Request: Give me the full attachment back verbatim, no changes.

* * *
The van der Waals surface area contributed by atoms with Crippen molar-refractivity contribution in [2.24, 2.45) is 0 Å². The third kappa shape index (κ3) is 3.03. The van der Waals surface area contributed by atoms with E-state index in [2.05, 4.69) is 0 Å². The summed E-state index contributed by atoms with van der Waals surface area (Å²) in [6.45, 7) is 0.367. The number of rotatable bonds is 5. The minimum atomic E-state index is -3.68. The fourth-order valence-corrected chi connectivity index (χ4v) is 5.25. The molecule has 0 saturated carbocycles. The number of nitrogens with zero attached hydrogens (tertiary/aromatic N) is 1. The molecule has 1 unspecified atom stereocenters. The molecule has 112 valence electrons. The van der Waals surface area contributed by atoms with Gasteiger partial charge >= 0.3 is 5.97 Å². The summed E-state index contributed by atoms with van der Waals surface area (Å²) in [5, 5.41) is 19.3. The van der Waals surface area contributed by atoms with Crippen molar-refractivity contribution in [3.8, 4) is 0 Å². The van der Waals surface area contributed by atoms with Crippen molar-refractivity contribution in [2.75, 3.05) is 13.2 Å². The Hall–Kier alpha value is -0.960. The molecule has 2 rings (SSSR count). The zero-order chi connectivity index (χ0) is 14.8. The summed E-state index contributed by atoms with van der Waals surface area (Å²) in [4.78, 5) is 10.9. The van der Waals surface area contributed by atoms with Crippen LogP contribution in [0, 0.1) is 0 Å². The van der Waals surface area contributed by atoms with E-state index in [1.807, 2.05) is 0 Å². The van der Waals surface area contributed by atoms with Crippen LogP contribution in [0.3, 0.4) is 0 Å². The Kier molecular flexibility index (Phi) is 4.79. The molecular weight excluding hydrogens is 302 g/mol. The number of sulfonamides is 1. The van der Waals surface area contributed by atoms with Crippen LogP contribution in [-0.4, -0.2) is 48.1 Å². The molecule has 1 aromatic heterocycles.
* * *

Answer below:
The van der Waals surface area contributed by atoms with Crippen molar-refractivity contribution in [2.24, 2.45) is 0 Å². The third kappa shape index (κ3) is 3.03. The van der Waals surface area contributed by atoms with E-state index in [2.05, 4.69) is 0 Å². The summed E-state index contributed by atoms with van der Waals surface area (Å²) in [6.45, 7) is 0.367. The number of rotatable bonds is 5. The minimum atomic E-state index is -3.68. The fourth-order valence-corrected chi connectivity index (χ4v) is 5.25. The molecule has 0 saturated carbocycles. The number of nitrogens with zero attached hydrogens (tertiary/aromatic N) is 1. The molecule has 1 unspecified atom stereocenters. The molecule has 112 valence electrons. The van der Waals surface area contributed by atoms with Gasteiger partial charge >= 0.3 is 5.97 Å². The summed E-state index contributed by atoms with van der Waals surface area (Å²) in [5, 5.41) is 19.3. The van der Waals surface area contributed by atoms with Crippen molar-refractivity contribution in [3.8, 4) is 0 Å². The van der Waals surface area contributed by atoms with Crippen molar-refractivity contribution in [2.75, 3.05) is 13.2 Å². The Hall–Kier alpha value is -0.960. The molecule has 2 rings (SSSR count). The zero-order chi connectivity index (χ0) is 14.8. The summed E-state index contributed by atoms with van der Waals surface area (Å²) in [4.78, 5) is 10.9. The van der Waals surface area contributed by atoms with Crippen LogP contribution in [0, 0.1) is 0 Å². The van der Waals surface area contributed by atoms with E-state index in [1.807, 2.05) is 0 Å². The van der Waals surface area contributed by atoms with Crippen LogP contribution in [0.3, 0.4) is 0 Å². The Kier molecular flexibility index (Phi) is 4.79. The molecular weight excluding hydrogens is 302 g/mol. The number of sulfonamides is 1. The van der Waals surface area contributed by atoms with Crippen LogP contribution in [-0.4, -0.2) is 48.1 Å². The molecule has 1 aromatic heterocycles.